• offering more sound insulation to neighbors around the airport,
  • protecting water quality through expanded storm water management,
  • creating a $1 million fund to implement the Energy and Sustainability Committee policy directives, and
  • designating another $1 million for community ecological projects in SeaTac, Burien and Des Moines.

The $1 million fund listed in the last bullet point above is intended for the communities of Burien, Des Moines and SeaTac to invest in environmental and ecological projects and programs.


In early 2017, the Port of Seattle will plant about 1,500 native, lower-growing trees, shrubs, and flowers to replace about 600 tall trees that must be removed to avoid interference with aircraft. The new plants will include those indicated in the image to the left.


(Click image to enlarge)

Port to test solar power on net shed roof at Seattle’s Fishermen’s Terminal


Solar panel locations at Fishermen's TerminalSolar power is sparking interest among project managers working to modernize Port facilities. One such project, to replace the roofs on the net sheds at Seattle’s Fishermen’s Terminal, will demonstrate the ability of solar, known as photovoltaic power production, to save electricity and offset carbon emissions. 

Planners estimate that the solar panels on one of the net sheds could produce 11,000 kilowatts of electricity per year, reducing carbon emissions by 279 pounds. The project could be in place by the end of 2017. 

At the same time, engineers are looking at the feasibility of installing solar panels at Pier 69, the Port of Seattle headquarters on the Seattle waterfront, as well as other Port properties. The potential exists to offset carbon emissions by hundreds of thousands of pounds per year, reducing greenhouse gases that lead to climate change.​​​​​

The Green Gateway: Connecting you to the world via Sea-Tac Airport and through global trade

We are the Green Gateway. We offer the lowest carbon footprint for cargo shipped from Asia by sea and transported by rail through the Port of Seattle to the rest of the country.

Just as importantly, the Green Gateway stands for our environmental leadership and award-winning environmental efforts at Seattle-Tacoma International Airport.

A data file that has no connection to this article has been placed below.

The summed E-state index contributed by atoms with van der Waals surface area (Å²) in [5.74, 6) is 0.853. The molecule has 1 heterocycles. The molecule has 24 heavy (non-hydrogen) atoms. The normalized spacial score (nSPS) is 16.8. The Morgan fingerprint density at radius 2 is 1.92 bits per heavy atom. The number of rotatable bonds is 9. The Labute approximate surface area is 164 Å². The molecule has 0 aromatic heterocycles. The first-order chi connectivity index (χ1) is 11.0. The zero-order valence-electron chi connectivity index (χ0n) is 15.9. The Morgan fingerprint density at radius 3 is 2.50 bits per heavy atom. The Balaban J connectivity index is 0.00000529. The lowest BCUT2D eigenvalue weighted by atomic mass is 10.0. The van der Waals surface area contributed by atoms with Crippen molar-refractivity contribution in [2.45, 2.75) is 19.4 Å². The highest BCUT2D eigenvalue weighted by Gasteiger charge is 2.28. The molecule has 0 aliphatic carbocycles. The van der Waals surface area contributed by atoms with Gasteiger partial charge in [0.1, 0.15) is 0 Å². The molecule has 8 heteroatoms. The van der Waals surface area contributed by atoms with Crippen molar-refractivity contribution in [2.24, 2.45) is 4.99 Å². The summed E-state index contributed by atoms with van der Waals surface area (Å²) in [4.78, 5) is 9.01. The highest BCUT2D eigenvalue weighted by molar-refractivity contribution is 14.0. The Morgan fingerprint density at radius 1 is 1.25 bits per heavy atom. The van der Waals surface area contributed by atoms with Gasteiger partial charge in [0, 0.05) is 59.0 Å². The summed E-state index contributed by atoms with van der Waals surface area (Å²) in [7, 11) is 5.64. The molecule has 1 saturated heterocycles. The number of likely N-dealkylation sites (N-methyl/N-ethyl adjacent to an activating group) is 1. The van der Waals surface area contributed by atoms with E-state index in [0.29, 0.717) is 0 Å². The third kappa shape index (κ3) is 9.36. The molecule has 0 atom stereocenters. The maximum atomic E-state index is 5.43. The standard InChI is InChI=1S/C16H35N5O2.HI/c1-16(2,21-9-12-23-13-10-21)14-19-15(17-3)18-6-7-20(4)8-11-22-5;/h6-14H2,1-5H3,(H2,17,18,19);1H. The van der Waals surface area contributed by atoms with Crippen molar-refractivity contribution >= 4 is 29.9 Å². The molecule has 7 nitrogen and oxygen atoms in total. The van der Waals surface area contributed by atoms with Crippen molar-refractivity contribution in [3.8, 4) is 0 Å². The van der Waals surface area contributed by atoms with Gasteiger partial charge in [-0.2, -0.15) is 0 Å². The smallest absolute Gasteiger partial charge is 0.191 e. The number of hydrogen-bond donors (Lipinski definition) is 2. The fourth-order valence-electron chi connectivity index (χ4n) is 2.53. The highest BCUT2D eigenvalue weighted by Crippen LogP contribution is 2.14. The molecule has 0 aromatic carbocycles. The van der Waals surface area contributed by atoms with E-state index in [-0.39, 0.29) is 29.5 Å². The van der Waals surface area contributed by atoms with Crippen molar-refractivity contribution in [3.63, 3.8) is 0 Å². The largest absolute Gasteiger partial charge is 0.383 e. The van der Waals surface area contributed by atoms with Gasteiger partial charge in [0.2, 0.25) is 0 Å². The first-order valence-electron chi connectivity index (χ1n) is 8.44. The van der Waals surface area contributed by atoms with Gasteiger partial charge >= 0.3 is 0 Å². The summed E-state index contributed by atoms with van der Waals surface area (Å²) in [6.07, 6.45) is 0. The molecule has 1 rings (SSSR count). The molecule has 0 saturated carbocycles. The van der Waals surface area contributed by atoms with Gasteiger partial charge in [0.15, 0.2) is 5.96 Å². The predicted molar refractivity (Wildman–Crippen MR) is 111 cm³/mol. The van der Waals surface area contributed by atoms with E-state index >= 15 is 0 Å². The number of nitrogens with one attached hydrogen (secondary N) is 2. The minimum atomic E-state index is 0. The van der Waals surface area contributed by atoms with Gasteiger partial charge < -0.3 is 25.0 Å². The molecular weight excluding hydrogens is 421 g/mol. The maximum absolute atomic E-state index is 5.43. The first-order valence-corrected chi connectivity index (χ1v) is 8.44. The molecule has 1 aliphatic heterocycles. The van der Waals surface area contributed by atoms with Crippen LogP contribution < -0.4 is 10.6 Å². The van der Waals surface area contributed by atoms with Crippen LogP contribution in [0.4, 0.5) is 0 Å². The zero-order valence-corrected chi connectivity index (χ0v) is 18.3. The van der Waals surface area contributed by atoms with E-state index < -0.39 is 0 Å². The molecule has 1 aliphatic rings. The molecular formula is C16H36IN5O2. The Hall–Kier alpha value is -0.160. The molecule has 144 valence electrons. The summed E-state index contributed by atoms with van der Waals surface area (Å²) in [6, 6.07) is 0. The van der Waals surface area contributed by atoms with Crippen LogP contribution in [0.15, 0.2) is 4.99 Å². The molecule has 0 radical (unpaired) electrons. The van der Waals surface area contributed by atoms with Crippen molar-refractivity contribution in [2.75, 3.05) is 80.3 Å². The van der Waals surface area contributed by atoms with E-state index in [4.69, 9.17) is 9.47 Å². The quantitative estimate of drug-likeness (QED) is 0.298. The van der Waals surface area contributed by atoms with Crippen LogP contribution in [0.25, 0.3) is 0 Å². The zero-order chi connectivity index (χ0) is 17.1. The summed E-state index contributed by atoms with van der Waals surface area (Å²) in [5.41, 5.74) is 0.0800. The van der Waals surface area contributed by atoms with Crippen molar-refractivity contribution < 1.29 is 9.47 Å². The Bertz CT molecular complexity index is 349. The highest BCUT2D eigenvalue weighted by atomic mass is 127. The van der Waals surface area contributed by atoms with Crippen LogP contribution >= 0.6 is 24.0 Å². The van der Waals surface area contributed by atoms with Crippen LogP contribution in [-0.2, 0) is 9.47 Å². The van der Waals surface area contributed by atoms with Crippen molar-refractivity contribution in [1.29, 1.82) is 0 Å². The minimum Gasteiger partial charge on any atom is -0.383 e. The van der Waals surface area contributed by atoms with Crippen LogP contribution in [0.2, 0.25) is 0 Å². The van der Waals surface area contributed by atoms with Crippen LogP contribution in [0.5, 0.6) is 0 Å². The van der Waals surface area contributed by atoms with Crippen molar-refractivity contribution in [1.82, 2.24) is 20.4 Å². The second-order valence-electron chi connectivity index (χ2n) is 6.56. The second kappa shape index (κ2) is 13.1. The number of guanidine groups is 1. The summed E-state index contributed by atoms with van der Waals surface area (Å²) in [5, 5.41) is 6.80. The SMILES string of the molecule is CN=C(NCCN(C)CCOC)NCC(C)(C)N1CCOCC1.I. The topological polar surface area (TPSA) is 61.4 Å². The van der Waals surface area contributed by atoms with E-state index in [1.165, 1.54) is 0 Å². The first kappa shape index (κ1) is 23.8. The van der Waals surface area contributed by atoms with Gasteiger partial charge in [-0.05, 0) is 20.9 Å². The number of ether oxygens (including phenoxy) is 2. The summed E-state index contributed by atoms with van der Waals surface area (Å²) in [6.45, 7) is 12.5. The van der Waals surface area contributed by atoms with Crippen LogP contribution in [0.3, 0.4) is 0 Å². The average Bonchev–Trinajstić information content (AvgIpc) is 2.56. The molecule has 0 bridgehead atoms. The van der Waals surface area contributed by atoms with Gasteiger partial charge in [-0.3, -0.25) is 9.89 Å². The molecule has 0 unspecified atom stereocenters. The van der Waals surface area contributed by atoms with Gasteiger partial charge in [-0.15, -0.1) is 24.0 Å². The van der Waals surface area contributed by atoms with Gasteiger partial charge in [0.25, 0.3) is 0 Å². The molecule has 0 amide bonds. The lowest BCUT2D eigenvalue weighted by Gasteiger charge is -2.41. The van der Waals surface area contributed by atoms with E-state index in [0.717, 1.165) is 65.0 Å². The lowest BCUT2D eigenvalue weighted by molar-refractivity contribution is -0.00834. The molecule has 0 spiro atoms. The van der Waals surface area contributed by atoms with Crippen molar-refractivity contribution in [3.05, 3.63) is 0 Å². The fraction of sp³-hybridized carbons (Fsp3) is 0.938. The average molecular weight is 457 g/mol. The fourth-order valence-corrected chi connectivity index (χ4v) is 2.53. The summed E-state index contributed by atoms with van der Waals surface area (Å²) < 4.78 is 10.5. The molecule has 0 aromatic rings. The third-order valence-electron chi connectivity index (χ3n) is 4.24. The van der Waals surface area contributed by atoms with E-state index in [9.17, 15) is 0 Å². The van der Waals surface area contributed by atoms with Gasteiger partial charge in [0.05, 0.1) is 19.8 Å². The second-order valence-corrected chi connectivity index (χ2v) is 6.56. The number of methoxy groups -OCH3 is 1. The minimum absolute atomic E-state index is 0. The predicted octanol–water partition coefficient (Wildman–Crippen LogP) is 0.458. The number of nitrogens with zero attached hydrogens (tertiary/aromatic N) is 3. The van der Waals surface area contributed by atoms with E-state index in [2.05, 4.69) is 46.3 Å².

Every year we recognize airline, tenant, and business partner environmental stewardship efforts at Sea-Tac Airport and the critical role their accomplishments play in becoming the "Green Gateway." Click here to read about this year's award winners.

We also award cruise and container customers whose environmental programs and initiatives exceed regulatory requirements.​ Read more here.

< View this short video for an overview of our environmental programs at both the Port of Seattle maritime operations and Sea-Tac Airport.

Sea-Tac Airport Progress Reports

We share outcomes with the communities we serve through annual progress reports. The 2014 Progress Report includes five-year results based on the 2009 Environmental Strategy Plan (see right column for all reports and the strategy).

In 2014 we achieved a number of our 2009 goals. For example, we:


  • Reduced water consumption 5 percent below 2008 levels
  • Achieved Best Management Prectices for water quality and treatment over 100 percent of airport industrial services
  • Introduced best management practices to reduce construction waste
  • Partnered with business operators to promote clean taxis and build infrastructure to reduce aircraft-related emissions.
Sea-Tac Airport also made progress in the following areas during 2014 when we:
  • Reduced our green house gases by more than 1,500 tons
  • Fueled our bus fleet with renewable natural gas
  • Increased our recycling rate from 23 percent to 31 percent
  • Increased the numnber of projects seeking Leadership in Energy and Environmental Design (LEED)
  • Increased meal donations from 8,000 pounds to over 26,000 pounds or 500 meals per week

25-year Environmental Goals

Adopted in 2011 by the Port of Seattle Commission, the following policies are aimed at being a leader among U.S. ports for environmental stewardship and energy efficiency:
  • Reduce air pollutant emissions by 50 percent from 2005 levels.
  • Lead our industry's greenhouse gas (GHG) reduction strategies by reducing carbon emissions from all port operations by 50 percent from 2005 levels and reducing aircraft-related GHG emissions at Sea-Tac by 25 percent.
  • Meet future growth in energy usage through conservation and renewable sources.
  • Restore, create, and enhance 40 additional acres of habitat in the Green/Duwamish watershed and Elliott Bay.
  • Prevent sprawl in less developed areas of Puget Sound by anchoring our region's urban industrial land use.
  • Ensure all stormwater leaving port operated facilities meets or exceeds agency requirements and create partnerships that lead our industry in stormwater quality improvements.

Both maritime and aviation programs are guided by our commitment to the 25-year goals. We also seek to model sustainable growth, achieve the greatest environmental benefit from our efforts, partner with other organizations in order to leverage financial and professional resources, to see our sustainable practices as a competitive advantage, and to share our environmental outcomes with the community we serve.